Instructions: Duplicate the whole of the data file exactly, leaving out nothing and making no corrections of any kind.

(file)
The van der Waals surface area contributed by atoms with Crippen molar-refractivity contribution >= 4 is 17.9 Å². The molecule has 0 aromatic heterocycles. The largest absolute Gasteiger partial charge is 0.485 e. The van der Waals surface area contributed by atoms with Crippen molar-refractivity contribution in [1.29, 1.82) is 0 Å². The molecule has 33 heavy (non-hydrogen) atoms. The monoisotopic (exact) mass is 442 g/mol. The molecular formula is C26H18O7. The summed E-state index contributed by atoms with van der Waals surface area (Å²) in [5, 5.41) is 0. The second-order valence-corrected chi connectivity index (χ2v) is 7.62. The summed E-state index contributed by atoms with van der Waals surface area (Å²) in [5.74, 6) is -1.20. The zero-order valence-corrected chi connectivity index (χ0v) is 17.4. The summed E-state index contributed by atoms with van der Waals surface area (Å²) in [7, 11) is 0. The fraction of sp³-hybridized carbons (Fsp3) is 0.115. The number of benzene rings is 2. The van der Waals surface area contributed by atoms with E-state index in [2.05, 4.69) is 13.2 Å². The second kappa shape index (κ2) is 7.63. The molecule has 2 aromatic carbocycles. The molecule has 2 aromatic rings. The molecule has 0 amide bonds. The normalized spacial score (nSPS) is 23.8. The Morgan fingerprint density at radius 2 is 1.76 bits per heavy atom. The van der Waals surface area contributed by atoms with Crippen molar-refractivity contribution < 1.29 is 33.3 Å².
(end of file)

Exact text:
The van der Waals surface area contributed by atoms with Crippen molar-refractivity contribution >= 4 is 17.9 Å². The molecule has 0 aromatic heterocycles. The largest absolute Gasteiger partial charge is 0.485 e. The van der Waals surface area contributed by atoms with Crippen molar-refractivity contribution in [1.29, 1.82) is 0 Å². The molecule has 33 heavy (non-hydrogen) atoms. The monoisotopic (exact) mass is 442 g/mol. The molecular formula is C26H18O7. The summed E-state index contributed by atoms with van der Waals surface area (Å²) in [5, 5.41) is 0. The second-order valence-corrected chi connectivity index (χ2v) is 7.62. The summed E-state index contributed by atoms with van der Waals surface area (Å²) in [5.74, 6) is -1.20. The zero-order valence-corrected chi connectivity index (χ0v) is 17.4. The summed E-state index contributed by atoms with van der Waals surface area (Å²) in [7, 11) is 0. The fraction of sp³-hybridized carbons (Fsp3) is 0.115. The number of benzene rings is 2. The van der Waals surface area contributed by atoms with E-state index in [2.05, 4.69) is 13.2 Å². The second kappa shape index (κ2) is 7.63. The molecule has 2 aromatic carbocycles. The molecule has 2 aromatic rings. The molecule has 0 amide bonds. The normalized spacial score (nSPS) is 23.8. The Morgan fingerprint density at radius 2 is 1.76 bits per heavy atom. The van der Waals surface area contributed by atoms with Crippen molar-refractivity contribution < 1.29 is 33.3 Å².